Nothing has changed more in the past 20 years than motor sports.
And no one knows it more than Donny Hess and his friends, Larry Heltebridle and Phil Martin.
The Taneytown men, now in their 40s, were very active in drag racing nearly 20 years ago.
Though they drifted away from the sport as their time became limited and their priorities changed, they never lost interest.
About five years ago, Hess and Heltebridle met by chance back at their old hangout, the 75-80 Drag-A-Way in Monrovia, Frederick County.
The roar of the motors and the smell of exhaust fumes brought back old memories.
"I think we can build one of those things," Hess said to Heltebridle as they watched the races.
Heltebridle agreed, and they brought a 1977 Ford Mustang and put a stock 351-cubic-inch engine in it.
They were ready to race. Or so they thought.
After a few runs, they turned times of 12 seconds.
It was fast for them, but they weren't close to winning. They weren't evencompetitive.
The men realized that drag racing had passed them by.
Gone were the days of driving your car to the track, racing it against other cars to see who got to the finish line first, then driving it back home.
Gone were the days when the fastest car won. Gonewere the days when the big-buck guys won with high-performance engines.
Racing in the '70s changed with bracket racing. Now driving skill and consistency was the way to victory.
The realization that drag racing had passed them by did not discourage them. They wanted toget back into racing.
Hess and Heltebridle joined forces with Martin, and together they formed H & H Racing.
Two years later they brought a Ford Pinto from Larry Hoff. They were determined to make up for lost time.
They realized that many drivers were buying chasses. So, they purchased an Austin Chassis from Automotive Racing Chassisin Cockeysville.
The chassis came in a box. When Hess brought it home, he laid it out on the floor with blueprints in his hand.
"I didn't know where to start," he recalled. "I called Warren Frank (at)where we brought the chassis for help.
"He told me how to get going. He was a big help."
There was a great deal of trial and error and many phone calls to Frank. Hess is a welder for Schindler Elevator in Gettysburg, Pa., so he was able to cut and weld the chassis parts. All he had to do was find out what went where.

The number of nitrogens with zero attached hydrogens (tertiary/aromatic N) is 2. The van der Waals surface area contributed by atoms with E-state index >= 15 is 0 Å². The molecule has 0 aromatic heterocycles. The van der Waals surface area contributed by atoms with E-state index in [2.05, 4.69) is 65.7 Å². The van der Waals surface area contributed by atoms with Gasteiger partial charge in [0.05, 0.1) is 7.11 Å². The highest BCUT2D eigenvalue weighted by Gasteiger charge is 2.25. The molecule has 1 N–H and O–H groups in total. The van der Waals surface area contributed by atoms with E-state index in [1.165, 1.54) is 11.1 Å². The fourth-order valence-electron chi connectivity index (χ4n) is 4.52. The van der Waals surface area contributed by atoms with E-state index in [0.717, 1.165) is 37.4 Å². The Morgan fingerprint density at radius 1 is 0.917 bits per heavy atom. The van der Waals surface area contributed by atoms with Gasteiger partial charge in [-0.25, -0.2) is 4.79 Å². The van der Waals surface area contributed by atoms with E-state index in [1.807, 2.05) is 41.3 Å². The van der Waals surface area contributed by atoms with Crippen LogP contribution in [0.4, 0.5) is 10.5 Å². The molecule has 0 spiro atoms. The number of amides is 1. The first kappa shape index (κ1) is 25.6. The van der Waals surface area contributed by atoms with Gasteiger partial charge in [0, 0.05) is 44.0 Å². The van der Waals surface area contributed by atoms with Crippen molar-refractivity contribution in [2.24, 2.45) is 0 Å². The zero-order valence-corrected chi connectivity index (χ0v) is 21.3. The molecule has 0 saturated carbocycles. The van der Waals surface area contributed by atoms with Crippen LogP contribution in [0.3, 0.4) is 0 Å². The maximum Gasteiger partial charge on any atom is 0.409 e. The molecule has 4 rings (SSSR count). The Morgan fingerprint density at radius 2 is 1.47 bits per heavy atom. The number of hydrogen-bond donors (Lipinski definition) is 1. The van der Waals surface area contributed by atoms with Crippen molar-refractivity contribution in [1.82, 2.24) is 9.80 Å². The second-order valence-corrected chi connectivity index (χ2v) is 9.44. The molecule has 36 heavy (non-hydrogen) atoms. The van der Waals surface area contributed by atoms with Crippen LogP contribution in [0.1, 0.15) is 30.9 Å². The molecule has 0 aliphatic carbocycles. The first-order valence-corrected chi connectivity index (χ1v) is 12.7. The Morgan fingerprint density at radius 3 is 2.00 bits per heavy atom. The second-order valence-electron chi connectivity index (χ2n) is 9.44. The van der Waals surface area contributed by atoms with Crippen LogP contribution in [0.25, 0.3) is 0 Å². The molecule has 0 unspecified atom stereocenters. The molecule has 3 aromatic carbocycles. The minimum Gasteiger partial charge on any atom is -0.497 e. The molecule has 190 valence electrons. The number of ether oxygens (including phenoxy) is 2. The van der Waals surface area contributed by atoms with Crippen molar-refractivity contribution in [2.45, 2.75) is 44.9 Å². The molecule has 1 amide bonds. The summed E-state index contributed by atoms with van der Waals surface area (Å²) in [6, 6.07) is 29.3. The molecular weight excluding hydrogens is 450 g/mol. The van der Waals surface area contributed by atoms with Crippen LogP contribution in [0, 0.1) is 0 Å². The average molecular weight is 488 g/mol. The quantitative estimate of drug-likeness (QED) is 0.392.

And that was only the beginning. After the chassis was welded, there was a lot more to do. They put in a 351 Ford Windsor engine with pop-up pistons, ported heads and larger valves, an aluminum intake and a 650 carburetor.
Sounds complicated, and it was. The men had an idea of what they wanted but didn't know how to put it together. Charlie Spielman was the man they went to for the answers.
When it came time to install the front end and the transmission, they went to Chuck Taylor.
Whenwork on the car was completed, H & H Racing was running with the bigboys, clocking in the mid-10s at speeds around 125 mph at the end ofthe quarter-mile.
They raced the Pinto for three years with much success and were so enthused that they built a '79 Mustang two years ago.
Last year they began to entertain the idea of building another car.
Hess was weighing in at 230 pounds, and his 5-foot-10 framewas in need of a little more space than the Pinto provided. When someone offered to buy the Pinto, they went for the deal.
Now they are building a 1989 Ford Probe. The all-tube type chassis provides an additional 6 to 7 inches in the cockpit.
They started on the car inDecember, knowing that they would not complete it in time for the racing season. But the men say they are having as much fun building cars as they do racing. Plus, you can imagine how much more success willmean when it comes in a car they built from scratch.
The car is half-completed. Altogether, the men will put 500 to 600 hours and morethan $10,000 into it.
It is something they don't want to rush. Rushing would mean taking short cuts and sacrificing safety. It has to be done right. They knew going in that they would have to sacrifice most of the racing season.
Still, the men go to the drag races weekly. Hess likes to keep tabs on his son, Corey. Besides, they would miss the people if they didn't go.
"Drag racing is really family-oriented now," Hess said. "That's another big change from before. Now everyone goes; it is one big picnic. Before, no one knew anyone."
The H & H racing team has made a mark in drag racing on the strength ofdriving skill. Now it is making it on craftsmanship.
Someday, Hess hopes to build chasses full time. When he does, there shouldn't be any shortage of customers.
In the meantime, he is waiting to climbback into the driver's seat.
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